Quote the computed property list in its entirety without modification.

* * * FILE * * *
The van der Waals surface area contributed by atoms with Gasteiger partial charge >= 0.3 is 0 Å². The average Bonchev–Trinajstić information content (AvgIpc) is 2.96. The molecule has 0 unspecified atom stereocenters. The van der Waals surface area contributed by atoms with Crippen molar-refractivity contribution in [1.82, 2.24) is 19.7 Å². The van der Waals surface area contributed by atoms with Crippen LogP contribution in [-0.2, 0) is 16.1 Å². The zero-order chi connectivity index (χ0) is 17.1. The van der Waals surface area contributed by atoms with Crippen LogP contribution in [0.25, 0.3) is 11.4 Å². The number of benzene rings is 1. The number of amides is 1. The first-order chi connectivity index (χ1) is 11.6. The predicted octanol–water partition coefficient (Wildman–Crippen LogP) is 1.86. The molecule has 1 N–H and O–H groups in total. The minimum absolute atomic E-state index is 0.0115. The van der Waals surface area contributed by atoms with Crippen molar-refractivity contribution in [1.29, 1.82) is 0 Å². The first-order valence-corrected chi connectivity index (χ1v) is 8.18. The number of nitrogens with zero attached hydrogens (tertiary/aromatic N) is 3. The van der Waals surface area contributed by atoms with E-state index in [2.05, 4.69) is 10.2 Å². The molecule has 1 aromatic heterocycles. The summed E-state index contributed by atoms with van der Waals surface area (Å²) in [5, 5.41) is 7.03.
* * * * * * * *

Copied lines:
The van der Waals surface area contributed by atoms with Gasteiger partial charge >= 0.3 is 0 Å². The average Bonchev–Trinajstić information content (AvgIpc) is 2.96. The molecule has 0 unspecified atom stereocenters. The van der Waals surface area contributed by atoms with Crippen molar-refractivity contribution in [1.82, 2.24) is 19.7 Å². The van der Waals surface area contributed by atoms with Crippen LogP contribution in [-0.2, 0) is 16.1 Å². The zero-order chi connectivity index (χ0) is 17.1. The van der Waals surface area contributed by atoms with Crippen LogP contribution in [0.25, 0.3) is 11.4 Å². The number of benzene rings is 1. The number of amides is 1. The first-order chi connectivity index (χ1) is 11.6. The predicted octanol–water partition coefficient (Wildman–Crippen LogP) is 1.86. The molecule has 1 N–H and O–H groups in total. The minimum absolute atomic E-state index is 0.0115. The van der Waals surface area contributed by atoms with Crippen molar-refractivity contribution in [1.29, 1.82) is 0 Å². The first-order valence-corrected chi connectivity index (χ1v) is 8.18. The number of nitrogens with zero attached hydrogens (tertiary/aromatic N) is 3. The van der Waals surface area contributed by atoms with E-state index in [2.05, 4.69) is 10.2 Å². The molecule has 1 aromatic heterocycles. The summed E-state index contributed by atoms with van der Waals surface area (Å²) in [5, 5.41) is 7.03.